Domingo Garcia Leading March on Immigration Enforcement HQ Today. Sounds Like Fun.
Immigration advocates are gathering momentum for another spring of political action, hoping to turn last year's megamarch and student walk-outs into a broader movement for legislative change. A coalition that includes Latino groups, as well as immigrants from various parts of the world, is leading a second vigil this evening -- say, in 20 minutes or so -- in front of the Dallas Immigration and Customs Enforcement office on Stemmons Freeway.
The activists are demanding an end to raids that have captured illegal immigrants across the country and the closing of the T. Don Hutto Family Residential Facility in Taylor, Texas. The converted maximum-security prison is used to hold non-Mexican families with children who have been detained on immigration violations, and the majority of the 400 "prisoners" are women and children.
"This year we're looking at creating a new movement to liberate the 14 million people who live in the shadows of America because of their immigration status," lawyer and former state representative Domingo Garcia tells Unfair Park today. And he has plenty more to say after the jump.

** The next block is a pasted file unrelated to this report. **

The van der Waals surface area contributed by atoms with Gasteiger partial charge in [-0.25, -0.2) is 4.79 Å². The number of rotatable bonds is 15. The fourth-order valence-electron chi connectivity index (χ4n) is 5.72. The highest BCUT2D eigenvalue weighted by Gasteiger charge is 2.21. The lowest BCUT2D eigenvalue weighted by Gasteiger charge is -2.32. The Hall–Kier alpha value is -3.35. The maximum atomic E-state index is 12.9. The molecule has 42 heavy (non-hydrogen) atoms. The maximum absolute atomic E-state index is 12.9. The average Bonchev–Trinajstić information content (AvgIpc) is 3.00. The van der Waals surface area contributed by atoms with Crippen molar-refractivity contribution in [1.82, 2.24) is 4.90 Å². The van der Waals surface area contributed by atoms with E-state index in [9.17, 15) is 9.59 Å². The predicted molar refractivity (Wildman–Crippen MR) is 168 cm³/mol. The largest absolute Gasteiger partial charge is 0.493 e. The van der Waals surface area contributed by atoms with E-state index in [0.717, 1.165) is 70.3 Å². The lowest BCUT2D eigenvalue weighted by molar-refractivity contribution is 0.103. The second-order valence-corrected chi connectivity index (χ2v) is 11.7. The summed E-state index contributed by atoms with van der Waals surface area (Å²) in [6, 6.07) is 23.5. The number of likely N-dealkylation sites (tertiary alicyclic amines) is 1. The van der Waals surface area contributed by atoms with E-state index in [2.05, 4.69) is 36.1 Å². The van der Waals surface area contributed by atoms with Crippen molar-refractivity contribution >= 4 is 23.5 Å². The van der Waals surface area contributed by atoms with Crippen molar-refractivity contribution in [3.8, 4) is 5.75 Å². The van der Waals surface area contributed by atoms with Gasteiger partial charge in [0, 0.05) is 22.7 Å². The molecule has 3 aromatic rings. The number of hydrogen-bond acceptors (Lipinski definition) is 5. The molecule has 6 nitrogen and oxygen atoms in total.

Asked how he responds to critics who say such actions are merely supporting the flouting of the law, Garcia says, "I believe in a compassionate America that lives up to the values of the Statue of Liberty. That means we need to have a humane immigration policy that allows immigrants to earn their citizenship. Inflicting pain and misery on them does not make us a better country or help secure our borders."
And to those who justify the detention of people in the Hutto facility as a way to keep families together while their cases are being processed?
"Putting children and mothers in prison isn't what America stands for," he says.
While government spokespeople describe Hutto as a family-friendly place, those who have been released from the building say it's nothing more than a jail. The son of a local Palestinian family that recently made international headlines after being held in Hutto for three months told reporters he and his family were forced to sleep together in 8 by 8-foot cells with small windows.
In addition to the vigil tonight at 5 p.m. outside the ICE office at 8101 N. Stemmons Freeway, the Mega-Movement Coalition meets weekly to organize marches, city-wide diversity celebrations and workshops, as well as voter registration drives in Farmers Branch. To get involved, call Alberto Ruiz or Domingo Garcia at 214-941-8300. --Megan Feldman